If the blossoms are like a favourite shade of rich lip colour, the cotton the tree gives is even more luxurious. The Semal yields pods of silken cotton that make for the most decadent of pillows. My maths classes in school on Pusa Road were often interrupted by the magical vista of Semal cotton which had broken off its tree and had floated into the classroom; struggling with the number line and square roots, the single cotton pod seemed much more charmed than anything I could learn out of a bound textbook. In the heart of the pods are black seeds, the result of months of effort by the tree.

My maths classes in school on Pusa Road were often interrupted by the magical vista of Semal cotton which had broken off its tree and had floated into the classroom; struggling with the number line and square roots, the single cotton pod seemed much more charmed than anything I could learn out of a bound textbook.

Around spring, the medium-sized Kachnar tree also offers its blossoms. The delicate flowers look somewhat like orchids. They have little patterns and the design of the complex petals is copied by many a diamond pendant maker. Kachnar is less obvious than Semal, it is like a pearl necklace which could be staple of your wardrobe, much loved, reliable in its beauty, and a shining knockout as you draw closer.

And the superstar of the Indian spring has to be the Flame of the Forest. If a visit to India’s forests to catch a glance of our wildlife is like watching a minute-long trailer, this tree is the full feature film. A Flame of the Forest in blossom is a magnet for birds, bees and the searching human eye.

semb_031617104106.jpgThe flame of the forest or the Palash tree, heralding spring.

As the name suggests, the tree’s flowers seem to torch forests with its brilliant colour — a flaming, wet orange.

As the name suggests, the tree’s flowers seem to torch forests with its brilliant colour — a flaming, wet orange. Very helpfully, the tree does not have leaves in this season. All you see are the branches laden with flowers, masses upon masses of crayon colour, crazily upstaging everything else in the vicinity.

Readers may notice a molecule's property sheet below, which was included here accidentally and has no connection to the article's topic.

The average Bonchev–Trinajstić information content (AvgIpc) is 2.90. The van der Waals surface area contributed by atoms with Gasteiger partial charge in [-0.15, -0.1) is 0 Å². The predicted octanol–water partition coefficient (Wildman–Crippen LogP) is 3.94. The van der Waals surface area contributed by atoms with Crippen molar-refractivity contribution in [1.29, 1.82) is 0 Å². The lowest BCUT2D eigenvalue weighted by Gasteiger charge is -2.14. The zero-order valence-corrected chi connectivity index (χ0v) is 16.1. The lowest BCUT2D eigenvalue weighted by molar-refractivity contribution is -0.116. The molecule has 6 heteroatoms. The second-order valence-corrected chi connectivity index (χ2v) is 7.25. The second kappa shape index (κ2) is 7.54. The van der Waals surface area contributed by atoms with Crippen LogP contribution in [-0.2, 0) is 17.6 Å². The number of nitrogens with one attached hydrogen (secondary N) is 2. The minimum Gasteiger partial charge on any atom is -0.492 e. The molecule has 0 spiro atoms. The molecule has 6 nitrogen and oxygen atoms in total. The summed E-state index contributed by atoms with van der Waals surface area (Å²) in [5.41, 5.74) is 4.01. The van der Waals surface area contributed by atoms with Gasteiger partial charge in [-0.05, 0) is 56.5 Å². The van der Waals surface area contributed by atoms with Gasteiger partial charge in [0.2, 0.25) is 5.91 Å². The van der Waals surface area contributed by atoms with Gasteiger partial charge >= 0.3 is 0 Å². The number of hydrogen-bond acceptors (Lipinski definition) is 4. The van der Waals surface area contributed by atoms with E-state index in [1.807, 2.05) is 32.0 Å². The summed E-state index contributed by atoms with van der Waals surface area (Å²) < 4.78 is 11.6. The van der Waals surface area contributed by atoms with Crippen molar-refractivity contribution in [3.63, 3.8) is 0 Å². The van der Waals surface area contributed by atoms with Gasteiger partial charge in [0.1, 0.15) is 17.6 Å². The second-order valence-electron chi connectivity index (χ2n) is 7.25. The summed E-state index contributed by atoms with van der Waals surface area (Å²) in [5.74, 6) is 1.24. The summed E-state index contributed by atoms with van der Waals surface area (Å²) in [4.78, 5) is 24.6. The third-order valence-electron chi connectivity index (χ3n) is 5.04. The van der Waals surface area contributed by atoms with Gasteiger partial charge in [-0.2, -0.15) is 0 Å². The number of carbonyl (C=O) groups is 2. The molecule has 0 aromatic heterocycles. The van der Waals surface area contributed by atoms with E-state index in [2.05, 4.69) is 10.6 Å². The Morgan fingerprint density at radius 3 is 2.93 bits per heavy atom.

This spring, having spent an hour under this tree, also known as the Palash, for three days in a row in Central India’s Pench forests, I felt like I was in the middle of the Planet Earth documentary shooting.

On the glistening orange blooms, bees buzzed in and out. An iridescent purple sunbird came with his mate, sipping nectar like a delicate pirouetting ballerina. Mynahs chattered from the branches, rose-ringed parakeets screeched in and flew out, and a busy woodpecker looked for insects. A hornbill visited, a tree-pie called, barbets flew in and out. The tree, visible from a half a mile away, was like a showreel of life itself.

***

I wonder what would have happened to my spirits if I had not seen that gaudy Semal tree outside the hospital. Surely, both my father and I would get by. But the grey of the walls would seem greyer, life a bit more of a drudge, the cardiac complications more of an entanglement, a greater burden to bear.

tree_031617110030.jpgThe defiance of a flower presents exactly what spring means — a shaking off of coldness and numbness.

But the tree, and its flowers, seemed to imperceptibly change things and uplift our mood. The birds on the Semal’s branches pulled of capers characteristic to their species, while the tree itself seemed to fling its cheerful redness at the ungrateful air of Delhi. It is like the Semal’s blossoms were sticking out a rather red tongue to the drudgery and easy cynicism of Delhi. It was a defiance, a defiance of beauty.

It is like the Semal’s blossoms were sticking out a rather red tongue to the drudgery and easy cynicism of Delhi. It was a defiance, a defiance of beauty.

And the defiance of a flower presents exactly what spring means — a shaking off of coldness and numbness, and a rebellious bursting forward of life. Flowers have soft faces, but long roots, determination and spines of steel. They embody the battle of life, and winning against concrete, particulate pollution, and disenchantment.

The Indian spring, short while it may be, is florid and holding forth its very own sovereignty — as our angiographies carry on, somewhere also, a vivid flower is blooming.

As our angiographies carry on, somewhere also, a vivid flower is blooming.

This first appeared in my column in DailyO